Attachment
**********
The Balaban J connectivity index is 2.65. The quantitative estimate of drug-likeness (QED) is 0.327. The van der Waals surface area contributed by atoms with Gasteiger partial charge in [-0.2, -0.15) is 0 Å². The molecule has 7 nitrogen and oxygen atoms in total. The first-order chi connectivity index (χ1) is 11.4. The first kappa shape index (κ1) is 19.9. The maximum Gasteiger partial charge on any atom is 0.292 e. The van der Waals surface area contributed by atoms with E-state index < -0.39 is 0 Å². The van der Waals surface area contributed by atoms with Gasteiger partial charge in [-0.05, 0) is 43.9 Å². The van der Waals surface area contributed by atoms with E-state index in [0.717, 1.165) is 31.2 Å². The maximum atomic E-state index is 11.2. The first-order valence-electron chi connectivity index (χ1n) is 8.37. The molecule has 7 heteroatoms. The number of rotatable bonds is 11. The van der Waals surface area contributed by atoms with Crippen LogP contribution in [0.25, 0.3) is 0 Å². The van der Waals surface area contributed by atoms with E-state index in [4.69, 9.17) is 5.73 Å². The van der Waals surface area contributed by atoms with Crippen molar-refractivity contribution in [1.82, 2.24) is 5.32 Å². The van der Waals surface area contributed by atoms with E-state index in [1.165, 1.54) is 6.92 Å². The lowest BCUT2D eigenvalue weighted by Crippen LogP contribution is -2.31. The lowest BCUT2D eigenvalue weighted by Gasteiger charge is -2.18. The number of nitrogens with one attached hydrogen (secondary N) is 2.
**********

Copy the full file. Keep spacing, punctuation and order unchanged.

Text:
The Balaban J connectivity index is 2.65. The quantitative estimate of drug-likeness (QED) is 0.327. The van der Waals surface area contributed by atoms with Gasteiger partial charge in [-0.2, -0.15) is 0 Å². The molecule has 7 nitrogen and oxygen atoms in total. The first-order chi connectivity index (χ1) is 11.4. The first kappa shape index (κ1) is 19.9. The maximum Gasteiger partial charge on any atom is 0.292 e. The van der Waals surface area contributed by atoms with E-state index < -0.39 is 0 Å². The van der Waals surface area contributed by atoms with Gasteiger partial charge in [-0.05, 0) is 43.9 Å². The van der Waals surface area contributed by atoms with E-state index in [0.717, 1.165) is 31.2 Å². The maximum atomic E-state index is 11.2. The first-order valence-electron chi connectivity index (χ1n) is 8.37. The molecule has 7 heteroatoms. The number of rotatable bonds is 11. The van der Waals surface area contributed by atoms with Crippen LogP contribution in [0.25, 0.3) is 0 Å². The van der Waals surface area contributed by atoms with E-state index in [4.69, 9.17) is 5.73 Å². The van der Waals surface area contributed by atoms with Crippen molar-refractivity contribution in [1.82, 2.24) is 5.32 Å². The van der Waals surface area contributed by atoms with E-state index in [1.165, 1.54) is 6.92 Å². The lowest BCUT2D eigenvalue weighted by Crippen LogP contribution is -2.31. The lowest BCUT2D eigenvalue weighted by Gasteiger charge is -2.18. The number of nitrogens with one attached hydrogen (secondary N) is 2.